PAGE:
Who do they think you are?

To create a portrait of the `typical' teacher, you could analyse reams of data – or you could ask children to draw one. So we did just that. What do their pictures reveal about the perceptions – and the reality – of the profession? Helen Ward takes a look
30th January 2015, 12:00am


Who do they think you are?


With 450,000 teachers in England and 50,000 in Scotland, you are unlikely to be very far away from one. But can you spot them? It's a safe bet that the person taking a box of exercise books out of their car at 7pm is a teacher, but without such obvious clues, even fellow educators can struggle to identify their own.

For children, it is much easier: teachers are young women with large necklaces. Or bald men with three pens in their shirt pocket. Sometimes they wear monocles.

At least, that was the general consensus when TES asked 84 children, aged 8-12, to draw "a teacher". The aim was to find out how these children viewed teachers and to investigate where their ideas came from. What we discovered in our small study was that perceptions of the profession are more complicated than you might have imagined.

Evie, 11, a pupil at Norton College in Malton, North Yorkshire, drew a woman with long dark hair, dark blue eyes and a picture of a beach behind her (page 28, bottom left).

"My French teacher is the sort of person I imagine as a typical teacher, so I based it on her," Evie says. "But I changed her hair - she usually wears it in a bun."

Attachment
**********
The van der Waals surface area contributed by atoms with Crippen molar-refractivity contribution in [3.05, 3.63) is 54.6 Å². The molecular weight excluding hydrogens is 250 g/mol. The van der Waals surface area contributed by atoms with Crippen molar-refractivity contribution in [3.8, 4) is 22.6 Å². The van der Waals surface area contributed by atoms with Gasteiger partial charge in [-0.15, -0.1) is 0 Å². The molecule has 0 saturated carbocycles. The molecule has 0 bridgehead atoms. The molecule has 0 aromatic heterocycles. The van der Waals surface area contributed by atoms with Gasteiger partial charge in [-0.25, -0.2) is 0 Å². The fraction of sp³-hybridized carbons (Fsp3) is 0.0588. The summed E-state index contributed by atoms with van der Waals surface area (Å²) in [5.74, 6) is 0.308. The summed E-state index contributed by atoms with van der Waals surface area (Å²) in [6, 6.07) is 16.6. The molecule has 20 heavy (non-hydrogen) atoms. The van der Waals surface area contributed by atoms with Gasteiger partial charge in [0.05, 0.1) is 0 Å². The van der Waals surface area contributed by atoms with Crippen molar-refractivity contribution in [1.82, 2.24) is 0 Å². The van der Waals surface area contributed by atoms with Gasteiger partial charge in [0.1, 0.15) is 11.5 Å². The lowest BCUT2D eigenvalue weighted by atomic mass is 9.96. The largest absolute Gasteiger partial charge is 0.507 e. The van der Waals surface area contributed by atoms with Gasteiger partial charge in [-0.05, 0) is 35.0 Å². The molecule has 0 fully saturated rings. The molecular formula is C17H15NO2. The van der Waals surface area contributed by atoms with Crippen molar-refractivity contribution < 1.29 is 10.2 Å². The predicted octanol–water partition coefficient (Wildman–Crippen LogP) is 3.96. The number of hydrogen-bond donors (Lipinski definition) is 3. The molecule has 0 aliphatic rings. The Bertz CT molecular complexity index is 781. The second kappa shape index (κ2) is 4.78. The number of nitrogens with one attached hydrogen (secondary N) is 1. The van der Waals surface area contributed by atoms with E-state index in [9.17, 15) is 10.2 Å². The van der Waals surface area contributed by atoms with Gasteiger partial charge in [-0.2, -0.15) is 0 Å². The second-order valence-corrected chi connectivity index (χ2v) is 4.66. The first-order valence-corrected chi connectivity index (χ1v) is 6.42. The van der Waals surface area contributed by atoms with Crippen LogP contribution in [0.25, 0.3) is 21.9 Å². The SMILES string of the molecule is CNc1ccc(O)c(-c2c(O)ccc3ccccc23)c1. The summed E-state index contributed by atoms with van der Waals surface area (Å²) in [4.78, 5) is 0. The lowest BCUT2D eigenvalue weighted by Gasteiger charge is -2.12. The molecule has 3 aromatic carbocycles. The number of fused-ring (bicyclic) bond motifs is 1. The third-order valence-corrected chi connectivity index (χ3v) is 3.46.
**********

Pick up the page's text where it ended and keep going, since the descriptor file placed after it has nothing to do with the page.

Evie's picture was typical: 62 per cent of the portraits were of women. The teachers were almost all white (or not coloured in) and 40 per cent were smiling. The most common hair colour was brown (42 per cent), although four teachers were bald and one had pink hair. A third of the teachers wore glasses, two had mortar boards, one wore a superhero costume and one had a pierced lip (opposite).

Drawing connections

Government statistics show that 74 per cent of teachers are women, 88 per cent are white and around a quarter are under 30. So the pictures largely reflect reality.

Is this a fluke? The children certainly didn't dig up the statistics before embarking on their drawings. What they are likely to have done is tap into a stereotype that has a grounding in reality.

"We all have a strong sense of what jobs are appropriate for different people," explains social psychologist Dr Gary Wood. "This may have arisen as a result of sexism, but it is perpetuated because it becomes fact. There are very few men working in primary schools, so we get these traditional male and female stereotypes that become perpetuating cycles.